China Accuses Nike, H&M, Zara of Harming Children With Hazardous Clothing Products

China's government is accusing major fashion retailers like Nike, H&M and Zara of harming children through the sale of what the government deems as hazardous clothing products.

In a warning notice published on its website on Tuesday, China's General Administration of Customs listed 81 imported children's clothing products that were flagged for quality and safety risks during the agency's annual examinations.

Between June 2020 and May 2021, nine batches of H&M woven cotton girls' dresses were found by customs authorities to contain what they said were dyes or other harmful substances that could be ingested or absorbed through skin. Officials identified the same concern in a Nike cotton-knit boys' t-shirt and two products from Zara, a set of children's pajamas and a pair of cotton-knit baby shorts.

China's customs also spotted what it said were similar risks in clothing items from GAP and Uniqlo. Authorities told South China Morning Post that the non-compliant products have all been confiscated, destroyed or returned to distributors.

Tuesday's warning is the latest blow from China to global brands that have faced growing calls from Chinese shoppers to boycott companies that are refusing to use cotton grown in Xinjiang province.

Facing international pressure, number of brands have pledged not to stop using cotton from the region, citing accusations of human rights violations of the Uyghurs in China's Northwest autonomous region.

Xinjiang Uyghurs have gained national prominence as a persecuted group largely of Muslim ethnic minority. Accusations out of the area allege that they have been detained and forced to work—many picking cotton—in poor conditions for little or no pay.

But while some brands may have pleased consumers in the West, they have also lost support in the East and the new customs notice is only being hailed as another reason to shop domestic.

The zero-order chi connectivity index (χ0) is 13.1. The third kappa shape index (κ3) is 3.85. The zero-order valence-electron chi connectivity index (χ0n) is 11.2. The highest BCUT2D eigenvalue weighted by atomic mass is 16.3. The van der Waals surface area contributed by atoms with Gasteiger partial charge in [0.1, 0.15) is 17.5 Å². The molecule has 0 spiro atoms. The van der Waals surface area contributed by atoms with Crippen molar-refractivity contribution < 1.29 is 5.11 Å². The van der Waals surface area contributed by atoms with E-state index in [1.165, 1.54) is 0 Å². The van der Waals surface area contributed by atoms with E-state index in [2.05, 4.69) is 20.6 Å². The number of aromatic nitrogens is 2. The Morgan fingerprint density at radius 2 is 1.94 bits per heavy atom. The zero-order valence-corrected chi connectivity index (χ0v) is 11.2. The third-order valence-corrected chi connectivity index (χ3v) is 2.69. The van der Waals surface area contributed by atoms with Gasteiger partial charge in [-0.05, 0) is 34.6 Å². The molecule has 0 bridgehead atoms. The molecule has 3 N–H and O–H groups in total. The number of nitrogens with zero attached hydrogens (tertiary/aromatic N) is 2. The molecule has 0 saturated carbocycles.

"For me, brands like Nike, Adidas, H&M and Uniqlo no longer exist," Wei Qian, the father of a 2-year-old boy, told the Morning Post. "I have gradually increased the ratio of domestic products in my cart even before [the Xinjiang cotton controversy]."

H&M China Uyghurs Nike Zara Boycott
Pedestrians walk past a Hennes & Mauritz AB (H&M) store in Shanghai, China, on Friday, March 26, 2021. The store closed in May following boycotts from Chinese shoppers who were unhappy with the brand's decision to stop using cotton from China's Xinjiang region. Qilai Shen/Bloomberg

H&M has also faced commercial blowback with sponsorship deals being terminated by Chinese celebrities and China's main e-commerce sites removing products from the Swedish brand. The company also closed one of its flagship stores in Shanghai last month after a decade of business.

Zara's parent company, Inditex, also announced earlier this year that it would shut down the stores of three of its subsidiaries in China.

Tuesday's announcement follows a similar warning custom officials sent out May 30, 2020 that accused H&M and Zara of importing dangerous children's clothing. But this year's notice has expanded to include brands like Nike and GAP for the first time.

Newsweek reached out to Nike, H&M and Zara for comment, but did not hear back before publication.